- Machine learning industry is fast-moving.
- AI image-generators are being trained on explicit photos of children.
- LAION, a nonprofit, has taken down its training data and pledged to remove the offending materials before republishing it.
- Ethics is hard in AI development.
- EU’s AI regulations threaten fines for noncompliance with certain AI guardrails.
Keeping up with an industry as fast-moving as machine learning is a tall order. So until an AI can do it for you, here’s a handy roundup of recent stories in the world of machine learning, along with notable research and experiments we didn’t cover on their own. This week in AI, the news cycle finally (finally!) quieted down a bit ahead of the holiday season. But that’s not to suggest there was a dearth to write about, a blessing and a curse for this sleep-deprived reporter.
A Watchdog’s Concerns
A particular headline from the AP caught my eye this morning: “AI image-generators are being trained on explicit photos of children.” The gist of the story is, LAION, a data set used to train many popular open source and commercial AI image generators, including and, contains thousands of images of suspected child sexual abuse. A watchdog group based at Stanford, the Stanford Internet Observatory, worked with anti-abuse charities to identify the illegal material and report the links to law enforcement.
The Good, The Bad, The Ugly
Now, LAION, a nonprofit, has taken down its training data and pledged to remove the offending materials before republishing it. But incident serves to underline just how little thought is being put into generative AI products as the competitive pressures ramp up. Thanks to the proliferation of no-code AI model creation tools, it’s becoming frightfully easy to train generative AI on any data set imaginable. That’s a boon for startups and tech giants alike to get such models out the door. With the lower barrier to entry, however, comes the temptation to cast aside ethics in favor of an accelerated path to market.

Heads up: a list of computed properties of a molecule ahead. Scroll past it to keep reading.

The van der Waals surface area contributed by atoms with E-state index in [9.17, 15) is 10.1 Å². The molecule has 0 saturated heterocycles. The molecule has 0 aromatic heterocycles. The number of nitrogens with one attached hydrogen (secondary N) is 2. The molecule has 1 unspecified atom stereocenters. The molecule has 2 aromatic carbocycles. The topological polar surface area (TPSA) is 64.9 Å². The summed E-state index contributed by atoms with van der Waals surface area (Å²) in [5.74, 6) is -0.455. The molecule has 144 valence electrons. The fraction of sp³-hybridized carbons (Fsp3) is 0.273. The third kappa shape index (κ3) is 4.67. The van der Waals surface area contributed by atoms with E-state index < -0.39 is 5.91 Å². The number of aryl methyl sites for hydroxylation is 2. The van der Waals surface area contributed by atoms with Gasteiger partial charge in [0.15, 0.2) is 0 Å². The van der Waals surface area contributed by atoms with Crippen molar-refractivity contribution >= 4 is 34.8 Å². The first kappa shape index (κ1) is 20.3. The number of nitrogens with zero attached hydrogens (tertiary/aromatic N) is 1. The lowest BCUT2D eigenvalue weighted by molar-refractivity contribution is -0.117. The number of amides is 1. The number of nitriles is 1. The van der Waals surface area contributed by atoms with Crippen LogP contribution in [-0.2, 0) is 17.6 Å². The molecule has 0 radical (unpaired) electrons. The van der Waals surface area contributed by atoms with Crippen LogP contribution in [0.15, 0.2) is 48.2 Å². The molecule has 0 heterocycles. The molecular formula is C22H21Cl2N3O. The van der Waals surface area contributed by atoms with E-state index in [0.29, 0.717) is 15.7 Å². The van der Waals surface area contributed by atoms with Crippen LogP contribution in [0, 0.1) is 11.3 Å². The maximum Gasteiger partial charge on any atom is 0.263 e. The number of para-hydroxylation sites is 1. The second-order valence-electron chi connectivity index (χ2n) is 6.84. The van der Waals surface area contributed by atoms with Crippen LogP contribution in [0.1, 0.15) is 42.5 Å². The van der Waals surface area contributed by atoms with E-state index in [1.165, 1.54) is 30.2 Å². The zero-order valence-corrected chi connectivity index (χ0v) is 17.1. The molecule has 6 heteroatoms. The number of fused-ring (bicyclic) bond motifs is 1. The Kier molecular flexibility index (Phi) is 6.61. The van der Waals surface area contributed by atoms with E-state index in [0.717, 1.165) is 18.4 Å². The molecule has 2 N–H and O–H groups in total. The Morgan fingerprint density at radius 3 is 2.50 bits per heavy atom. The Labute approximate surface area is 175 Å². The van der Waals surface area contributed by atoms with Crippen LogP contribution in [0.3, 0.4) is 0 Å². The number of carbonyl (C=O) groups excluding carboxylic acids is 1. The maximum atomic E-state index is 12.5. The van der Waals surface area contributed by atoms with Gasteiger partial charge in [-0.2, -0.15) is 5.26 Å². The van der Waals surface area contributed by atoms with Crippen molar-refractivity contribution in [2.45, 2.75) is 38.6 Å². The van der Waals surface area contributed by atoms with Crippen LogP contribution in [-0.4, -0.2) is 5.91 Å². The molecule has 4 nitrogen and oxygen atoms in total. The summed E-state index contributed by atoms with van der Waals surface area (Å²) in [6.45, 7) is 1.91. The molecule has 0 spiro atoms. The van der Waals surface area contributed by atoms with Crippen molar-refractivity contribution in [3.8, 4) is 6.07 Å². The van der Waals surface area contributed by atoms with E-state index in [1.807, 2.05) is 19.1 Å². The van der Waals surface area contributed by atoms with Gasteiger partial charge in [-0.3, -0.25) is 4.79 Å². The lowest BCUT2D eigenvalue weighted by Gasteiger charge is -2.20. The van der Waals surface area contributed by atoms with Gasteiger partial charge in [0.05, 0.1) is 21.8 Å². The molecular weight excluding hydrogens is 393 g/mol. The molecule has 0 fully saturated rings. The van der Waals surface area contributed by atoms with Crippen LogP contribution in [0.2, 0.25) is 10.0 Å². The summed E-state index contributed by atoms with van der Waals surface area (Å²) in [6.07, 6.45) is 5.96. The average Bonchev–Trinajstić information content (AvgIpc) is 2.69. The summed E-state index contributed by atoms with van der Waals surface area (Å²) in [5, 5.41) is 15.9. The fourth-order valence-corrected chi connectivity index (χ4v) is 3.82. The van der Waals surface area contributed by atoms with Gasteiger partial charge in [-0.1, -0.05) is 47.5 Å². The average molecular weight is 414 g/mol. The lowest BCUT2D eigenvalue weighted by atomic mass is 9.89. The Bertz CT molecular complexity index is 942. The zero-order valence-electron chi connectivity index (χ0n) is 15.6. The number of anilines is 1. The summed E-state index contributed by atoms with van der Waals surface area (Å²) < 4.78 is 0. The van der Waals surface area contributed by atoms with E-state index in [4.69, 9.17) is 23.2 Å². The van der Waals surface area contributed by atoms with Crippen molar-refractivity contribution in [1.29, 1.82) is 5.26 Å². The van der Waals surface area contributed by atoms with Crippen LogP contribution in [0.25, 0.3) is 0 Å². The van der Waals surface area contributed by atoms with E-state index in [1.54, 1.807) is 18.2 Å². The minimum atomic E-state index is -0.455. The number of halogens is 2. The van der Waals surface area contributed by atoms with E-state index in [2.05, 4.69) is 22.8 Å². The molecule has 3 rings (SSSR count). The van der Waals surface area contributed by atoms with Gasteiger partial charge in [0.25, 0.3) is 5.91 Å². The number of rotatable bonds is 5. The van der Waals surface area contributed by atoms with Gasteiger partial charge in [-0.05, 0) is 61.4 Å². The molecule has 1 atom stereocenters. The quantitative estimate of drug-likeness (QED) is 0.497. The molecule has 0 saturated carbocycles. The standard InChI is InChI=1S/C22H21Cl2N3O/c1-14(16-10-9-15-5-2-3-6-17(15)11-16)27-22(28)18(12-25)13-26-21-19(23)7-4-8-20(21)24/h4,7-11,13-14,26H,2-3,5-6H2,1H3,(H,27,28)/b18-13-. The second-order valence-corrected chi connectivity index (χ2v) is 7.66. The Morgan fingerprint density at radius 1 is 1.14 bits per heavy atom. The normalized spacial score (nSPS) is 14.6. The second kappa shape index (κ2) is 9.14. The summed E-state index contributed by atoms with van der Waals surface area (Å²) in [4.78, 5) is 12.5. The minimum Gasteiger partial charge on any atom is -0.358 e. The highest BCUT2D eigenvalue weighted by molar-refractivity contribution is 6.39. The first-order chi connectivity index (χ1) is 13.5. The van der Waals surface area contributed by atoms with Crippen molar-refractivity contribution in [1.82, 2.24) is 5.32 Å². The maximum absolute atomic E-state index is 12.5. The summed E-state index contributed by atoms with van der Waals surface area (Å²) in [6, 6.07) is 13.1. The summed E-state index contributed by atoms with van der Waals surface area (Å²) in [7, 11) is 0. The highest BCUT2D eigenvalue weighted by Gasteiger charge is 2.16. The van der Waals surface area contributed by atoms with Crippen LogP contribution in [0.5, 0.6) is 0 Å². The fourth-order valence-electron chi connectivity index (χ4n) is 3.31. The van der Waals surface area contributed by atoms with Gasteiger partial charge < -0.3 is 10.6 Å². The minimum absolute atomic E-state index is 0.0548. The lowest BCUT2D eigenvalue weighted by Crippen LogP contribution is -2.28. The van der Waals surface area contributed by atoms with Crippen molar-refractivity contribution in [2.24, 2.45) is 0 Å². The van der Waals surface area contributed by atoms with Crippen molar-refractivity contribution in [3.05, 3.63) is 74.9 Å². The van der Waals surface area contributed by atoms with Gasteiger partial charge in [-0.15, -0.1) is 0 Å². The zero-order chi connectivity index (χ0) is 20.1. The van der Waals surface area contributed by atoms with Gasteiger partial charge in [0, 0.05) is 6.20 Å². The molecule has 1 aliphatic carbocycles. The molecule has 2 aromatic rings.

Ethics is hard — there’s no denying that. Combing through the thousands of problematic images in LAION, to take this week’s example, won’t happen overnight. And ideally, developing AI ethically involves working with all relevant stakeholders, including organizations who represent groups often marginalized and adversely impacted by AI systems. The industry is full of examples of AI release decisions made with shareholders, not ethicists, in mind.
Suffice it to say harms are being done in the pursuit of AI superiority — or at least Wall Street’s notion of AI superiority. Perhaps with the passage of the EU’s AI regulations, which threaten fines for noncompliance with certain AI guardrails, there’s some hope on the horizon. But the road ahead is long indeed. Here are some other AI stories of note from the past few days:…[Weitere AI-Geschichten]
More machine learnings… [Mehr Maschinenlernen]